So, of course, I’ll include the song below so you can have it stuck in your head, too.

After that point, I had songs on the brain every time I saw a book title.  That’s the only way I can explain why every time I saw the cover for Through the Ever Night by Veronica Rossi, I got Metallica’s “Through the Never” stuck in my head.

Twisting

turning

through the

Ever Night!

Thankfully, I stopped getting songs stuck in my head so regularly.  But recently it’s come back.  I blame the advanced reader copy I received of Bad Blood by Demitria Lunetta.  Of course.  Taylor Swift.  You KNOW that’s going to get stuck in your head.  ‘Cuz baby now we’ve got bad blood…

And then, while I was reading Throne of Glass by Sarah J. Maas, I couldn’t stop hearing Blondie’s “Heart of Glass.”

And then another Taylor Swift song swooped in while I was reading After the Woods by Kim Savage.  Are we out of the woods yet? Are we out of the woods yet? Are we out of the woods yet? Are we out of the woods? Are we in the clear yet? Are we in the clear yet? Are we in the clear yet? In the clear yet? Good.

It comes to a point where I’m relieved to finish one of these books, just so I can get the damned song out of my head.

What books have given you an earworm?

 

 

3 on a theme: books within books

I am often reading between 3 and 5 books at the same time, and occasionally there’s a theme that might not be remarkable in one book… but when I see it in three books, I take notice.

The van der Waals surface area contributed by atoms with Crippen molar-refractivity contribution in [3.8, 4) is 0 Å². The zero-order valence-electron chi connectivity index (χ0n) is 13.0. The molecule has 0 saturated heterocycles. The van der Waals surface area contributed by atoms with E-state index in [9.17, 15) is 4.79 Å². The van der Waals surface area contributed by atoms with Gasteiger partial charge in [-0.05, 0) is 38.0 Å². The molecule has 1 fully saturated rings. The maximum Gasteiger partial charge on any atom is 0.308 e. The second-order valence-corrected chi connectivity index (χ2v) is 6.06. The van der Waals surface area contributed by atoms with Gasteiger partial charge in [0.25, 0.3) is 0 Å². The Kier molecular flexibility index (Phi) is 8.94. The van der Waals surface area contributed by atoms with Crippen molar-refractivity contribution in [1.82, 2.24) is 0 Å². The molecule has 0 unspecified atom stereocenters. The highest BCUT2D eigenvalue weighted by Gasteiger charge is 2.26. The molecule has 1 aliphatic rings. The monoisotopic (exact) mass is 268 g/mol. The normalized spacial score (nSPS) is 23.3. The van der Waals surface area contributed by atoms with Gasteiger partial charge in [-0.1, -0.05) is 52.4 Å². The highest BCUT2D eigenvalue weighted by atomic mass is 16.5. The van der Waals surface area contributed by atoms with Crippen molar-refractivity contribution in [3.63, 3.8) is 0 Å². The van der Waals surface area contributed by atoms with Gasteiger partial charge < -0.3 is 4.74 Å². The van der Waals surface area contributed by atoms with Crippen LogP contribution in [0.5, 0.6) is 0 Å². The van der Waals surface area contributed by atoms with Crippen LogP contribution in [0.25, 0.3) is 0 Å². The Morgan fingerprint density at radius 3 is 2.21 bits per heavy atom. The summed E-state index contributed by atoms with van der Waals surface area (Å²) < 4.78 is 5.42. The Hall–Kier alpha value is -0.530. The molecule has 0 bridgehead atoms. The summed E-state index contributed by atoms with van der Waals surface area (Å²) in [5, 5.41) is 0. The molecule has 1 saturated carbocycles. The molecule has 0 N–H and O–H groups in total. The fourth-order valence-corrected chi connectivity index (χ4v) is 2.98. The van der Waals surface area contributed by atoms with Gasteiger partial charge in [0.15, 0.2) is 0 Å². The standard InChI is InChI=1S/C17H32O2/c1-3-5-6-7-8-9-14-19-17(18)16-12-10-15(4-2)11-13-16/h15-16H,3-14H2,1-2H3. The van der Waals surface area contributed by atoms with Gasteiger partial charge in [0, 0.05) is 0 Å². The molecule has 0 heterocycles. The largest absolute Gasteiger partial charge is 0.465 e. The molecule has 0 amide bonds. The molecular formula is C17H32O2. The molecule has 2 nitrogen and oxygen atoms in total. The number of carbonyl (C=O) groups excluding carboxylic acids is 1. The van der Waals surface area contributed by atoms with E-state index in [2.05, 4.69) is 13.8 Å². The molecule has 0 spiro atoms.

Well, I started this blog post with three recent titles, then I kept finding more.  I’ll try to keep it to these three, because their inclusion in the novels felt more important to the plot than some of the other fictional titles.

collage

All read in December 2016-January 2017

The premise of Melanie Raabe’s The Trap includes a mention of the fictional book right on the cover blurb: “I know who killed my sister.  I wrote this book for him.”  The narrator, an author, writes a book called Blood Sisters about her sister’s murder in an effort to lure the murderer, a journalist, to her secluded house, where she plans to get him to confess.  There are chapters from the fictional book, which later one wonders how closely these chapters actually follow the truth.

A fictional book called The Bubblegum Reaper brings together two teens in Matthew Quick’s Every Exquisite Thing.  The fictional novel involves a teenage boy who falls in love with a twin who talks to turtles, only he isn’t sure which of the identical twins he’s in love with.  The characters, in their obsession with this book, discover that the author lives nearby and after striking up a friendship with him, also discover that The Bubblegum Reaper seems to be a thinly veiled story of his own life.  Every Exquisite Thing reminded me a LOT of The Fault in Our Stars, which has its own fictional novel, An Imperial Affliction.  Still no idea why the book is called The Bubblegum Reaper.